The Call for Participation for the 7th Internation Python Conference was posted this week. The conference will be held November 10th through the 13th, in Houston, Texas.

Guido mentioned that Python 1.5.2 has been modified so that Tk().mainloop() will properly release the Python interpreter lock, good news for any one who has had to program around this problem. The posting also made it sound like 1.5.2 will be coming out soon, though no specific time frame was mentioned.


  • combobox 1.06, a tcl-only combobox widget
  • tea 2.1, a Tcl wrapper that provides object-oriented functionality and features

September 10, 1998



Development projects


Version 1.0 of the GNOME FAQ is now available.


Precompiled binaries of the latest version of Mozilla are now available nightly. Supported platforms include Windows, MacIntosh and Linux/86. This is not for the faint-of-heart, since the updates are totally untested and time-bombed to expire after 30 days.

Netscape has released the source code for Grendel, an incomplete mail/news client, written in Java. Hopefully the Jazilla group will find this release of use.


The next Wine release, which would normally have been released on Sunday, September 6th, has been delayed until further notice to allow the volunteer releasing it (Alexandre Julliard) to have a life (but only temporarily ...).

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See also: last week's Commerce page.

Linux and business

Oracle has announced partnerships with four Linux vendors: Red Hat, VA Research, Pacific HiTech, and S.u.S.E.. It is not entirely clear, at this point, just what that partnership entails. At a minimum, the Linux vendors all have little Oracle buttons on their sites now, and they will be reselling the Oracle product once it becomes available (later this year). Some sort of marketing effort on Oracle's part is another possibility.

Oracle has also set up a Linux early adopter program. Linux users who register on the Oracle Technology Network site before September 15 will get a free advance version of Oracle8. The license agreement for this release is pretty strict - no production use, good only for two months - but it still should be fun to play with. Presumably the two month limitation will be enforced within the software. LWN has signed up for a copy, watch this space for our impressions once it shows up.

If you want to read what the press is saying, start with the Oracle press release. There are several articles out there at press time, but most seem to be heavily drawn from the press release. They are:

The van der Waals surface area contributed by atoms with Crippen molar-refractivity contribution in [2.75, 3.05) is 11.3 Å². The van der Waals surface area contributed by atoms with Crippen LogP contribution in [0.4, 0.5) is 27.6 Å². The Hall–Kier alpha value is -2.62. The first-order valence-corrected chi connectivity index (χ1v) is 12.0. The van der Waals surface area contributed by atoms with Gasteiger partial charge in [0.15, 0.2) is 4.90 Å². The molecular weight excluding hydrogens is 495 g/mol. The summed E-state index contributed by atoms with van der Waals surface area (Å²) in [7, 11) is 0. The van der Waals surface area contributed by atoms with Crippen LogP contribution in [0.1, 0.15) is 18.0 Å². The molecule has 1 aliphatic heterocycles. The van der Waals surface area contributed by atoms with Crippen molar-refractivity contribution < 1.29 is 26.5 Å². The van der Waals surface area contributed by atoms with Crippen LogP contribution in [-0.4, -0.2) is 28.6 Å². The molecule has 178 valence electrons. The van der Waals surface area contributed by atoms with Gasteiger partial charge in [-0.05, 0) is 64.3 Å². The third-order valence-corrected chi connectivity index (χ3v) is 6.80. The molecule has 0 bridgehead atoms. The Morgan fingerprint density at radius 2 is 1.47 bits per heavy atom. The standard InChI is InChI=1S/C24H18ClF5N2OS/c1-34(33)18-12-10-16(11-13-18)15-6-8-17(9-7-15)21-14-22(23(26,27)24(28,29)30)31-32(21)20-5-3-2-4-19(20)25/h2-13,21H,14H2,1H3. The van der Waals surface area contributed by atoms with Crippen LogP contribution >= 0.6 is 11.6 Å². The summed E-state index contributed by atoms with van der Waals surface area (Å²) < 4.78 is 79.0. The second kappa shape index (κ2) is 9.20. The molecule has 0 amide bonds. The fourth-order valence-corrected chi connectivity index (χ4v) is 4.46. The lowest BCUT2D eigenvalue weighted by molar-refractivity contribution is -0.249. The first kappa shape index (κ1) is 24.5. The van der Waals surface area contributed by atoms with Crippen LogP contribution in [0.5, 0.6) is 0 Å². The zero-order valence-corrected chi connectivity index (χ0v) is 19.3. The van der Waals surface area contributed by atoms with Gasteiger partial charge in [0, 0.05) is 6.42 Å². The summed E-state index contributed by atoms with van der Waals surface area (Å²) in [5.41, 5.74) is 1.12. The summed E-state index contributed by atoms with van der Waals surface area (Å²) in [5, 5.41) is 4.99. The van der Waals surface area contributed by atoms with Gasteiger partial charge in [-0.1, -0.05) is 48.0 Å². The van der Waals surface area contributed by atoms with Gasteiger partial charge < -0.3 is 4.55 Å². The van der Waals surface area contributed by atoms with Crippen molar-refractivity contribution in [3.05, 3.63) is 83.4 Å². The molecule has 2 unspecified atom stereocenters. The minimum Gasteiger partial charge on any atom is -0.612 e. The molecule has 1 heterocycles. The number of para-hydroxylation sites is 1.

There is also a rather cynical article in The Industry Standard which claims that Oracle's recent Linux moves are just a "thumbing the nose" action against Microsoft. "Oracle is jumping on the 'anti-Microsoft bandwagon' and is not going to put a lot of money into this venture, Oltsik added, saying that adding Linux support is not a difficult move for Oracle to make." (Found in OS News).

The folks from Digital Networks U.K. wrote in to inform us that the United Kingdom has a new Linux VAR. You can check them out at their web site. It's good to see some VAR's get going outside of the U.S. Patronizing them can be a good idea; these people are taking risks to support the Linux market, and they need to get well established before the large PC vendors catch on. Plus, it can be awfully nice to have a system which runs Linux right out of the box.

Speaking of large vendors, it turns out that Dell has been selling Linux-installed systems to a few customers for a year now. More info can be found in this article in Inter@active Week. They seem to be doing it mostly for their larger customers, and there is mention of a $250 installation fee. Given that this has been going on for a year, it is interesting to recall that, back in April, a Dell spokesman said "I haven't been able to find any examples of customers requesting Linux". (See this old ZDNet article for the quote, toward the end). Given that they were already selling Linux-installed systems at that time, why did they deny the existence of customer demand?

Here's another attempt to make money in the free software world: John Ousterhout's "Scriptics, Inc." has launched a commercial TCL development suite. $1000 will get you a graphical debugger and a script checking tool. See this Inter@ctive Week article for more info.

Press Releases:

  • Debian announced its plan for a presence at this year's Atlanta Linux Showcase.
  • Personal Productivity Tools, Inc.. Their "EtherPage" messaging system runs under Linux.
  • Red Hat, never one to let a press release opportunity go by, crows about its latest "Editor's Choice" award.
  • O'Reilly heralded the 500,000th print of Unix in a Nutshell
  • Applix, released ApplixWare 4.4.1 for Linux. (See also their Linux ApplixWare site).

  • This last a press release is too amusing to pass up. Seems that the "Timpanogas Research Group, Inc." is looking for investors so that they can "complete development and product launch for its VNDI (Virtual Network Disk Interface) Technology," which will be available under Linux. They had $2M in initial capital, but blew $1.4M of it in litigation against Novell. All is not bad, however: "On the positive side, due to the litigation costs, TRG posted a tax credit of $1.6 million dollars for FY97 returns that the company can carry forward and credit against future sales of its products." They're looking for another $2M...